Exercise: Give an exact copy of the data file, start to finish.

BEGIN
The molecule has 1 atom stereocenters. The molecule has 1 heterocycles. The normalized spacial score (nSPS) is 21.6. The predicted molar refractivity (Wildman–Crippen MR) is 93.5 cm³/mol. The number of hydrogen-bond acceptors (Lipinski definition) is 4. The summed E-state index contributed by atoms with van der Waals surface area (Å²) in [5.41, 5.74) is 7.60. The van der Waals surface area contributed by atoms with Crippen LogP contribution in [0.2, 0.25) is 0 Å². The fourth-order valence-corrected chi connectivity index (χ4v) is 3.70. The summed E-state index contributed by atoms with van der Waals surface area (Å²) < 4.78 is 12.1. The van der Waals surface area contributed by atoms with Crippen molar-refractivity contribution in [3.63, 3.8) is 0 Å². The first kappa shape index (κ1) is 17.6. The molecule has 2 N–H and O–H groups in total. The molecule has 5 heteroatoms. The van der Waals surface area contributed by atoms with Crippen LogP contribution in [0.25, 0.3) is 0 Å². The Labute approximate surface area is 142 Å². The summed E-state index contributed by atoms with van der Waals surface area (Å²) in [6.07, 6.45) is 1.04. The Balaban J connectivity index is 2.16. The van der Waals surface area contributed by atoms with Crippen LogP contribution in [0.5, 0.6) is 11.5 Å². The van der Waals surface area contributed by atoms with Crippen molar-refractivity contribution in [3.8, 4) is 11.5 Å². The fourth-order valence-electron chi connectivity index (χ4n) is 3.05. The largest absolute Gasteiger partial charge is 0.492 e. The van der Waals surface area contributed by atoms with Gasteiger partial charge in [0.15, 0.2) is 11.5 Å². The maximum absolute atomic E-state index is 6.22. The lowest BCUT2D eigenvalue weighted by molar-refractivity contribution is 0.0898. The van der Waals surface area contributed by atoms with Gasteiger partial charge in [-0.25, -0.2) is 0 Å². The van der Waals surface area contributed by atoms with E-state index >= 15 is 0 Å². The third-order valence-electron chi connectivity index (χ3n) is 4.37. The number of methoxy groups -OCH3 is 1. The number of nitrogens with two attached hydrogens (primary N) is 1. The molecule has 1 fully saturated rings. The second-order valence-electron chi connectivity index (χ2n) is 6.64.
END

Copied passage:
The molecule has 1 atom stereocenters. The molecule has 1 heterocycles. The normalized spacial score (nSPS) is 21.6. The predicted molar refractivity (Wildman–Crippen MR) is 93.5 cm³/mol. The number of hydrogen-bond acceptors (Lipinski definition) is 4. The summed E-state index contributed by atoms with van der Waals surface area (Å²) in [5.41, 5.74) is 7.60. The van der Waals surface area contributed by atoms with Crippen LogP contribution in [0.2, 0.25) is 0 Å². The fourth-order valence-corrected chi connectivity index (χ4v) is 3.70. The summed E-state index contributed by atoms with van der Waals surface area (Å²) < 4.78 is 12.1. The van der Waals surface area contributed by atoms with Crippen molar-refractivity contribution in [3.63, 3.8) is 0 Å². The first kappa shape index (κ1) is 17.6. The molecule has 2 N–H and O–H groups in total. The molecule has 5 heteroatoms. The van der Waals surface area contributed by atoms with Crippen LogP contribution in [0.25, 0.3) is 0 Å². The Labute approximate surface area is 142 Å². The summed E-state index contributed by atoms with van der Waals surface area (Å²) in [6.07, 6.45) is 1.04. The Balaban J connectivity index is 2.16. The van der Waals surface area contributed by atoms with Crippen LogP contribution in [0.5, 0.6) is 11.5 Å². The van der Waals surface area contributed by atoms with Crippen molar-refractivity contribution in [3.8, 4) is 11.5 Å². The fourth-order valence-electron chi connectivity index (χ4n) is 3.05. The largest absolute Gasteiger partial charge is 0.492 e. The van der Waals surface area contributed by atoms with Gasteiger partial charge in [0.15, 0.2) is 11.5 Å². The maximum absolute atomic E-state index is 6.22. The lowest BCUT2D eigenvalue weighted by molar-refractivity contribution is 0.0898. The van der Waals surface area contributed by atoms with Gasteiger partial charge in [-0.25, -0.2) is 0 Å². The van der Waals surface area contributed by atoms with E-state index >= 15 is 0 Å². The third-order valence-electron chi connectivity index (χ3n) is 4.37. The number of methoxy groups -OCH3 is 1. The number of nitrogens with two attached hydrogens (primary N) is 1. The molecule has 1 fully saturated rings. The second-order valence-electron chi connectivity index (χ2n) is 6.64.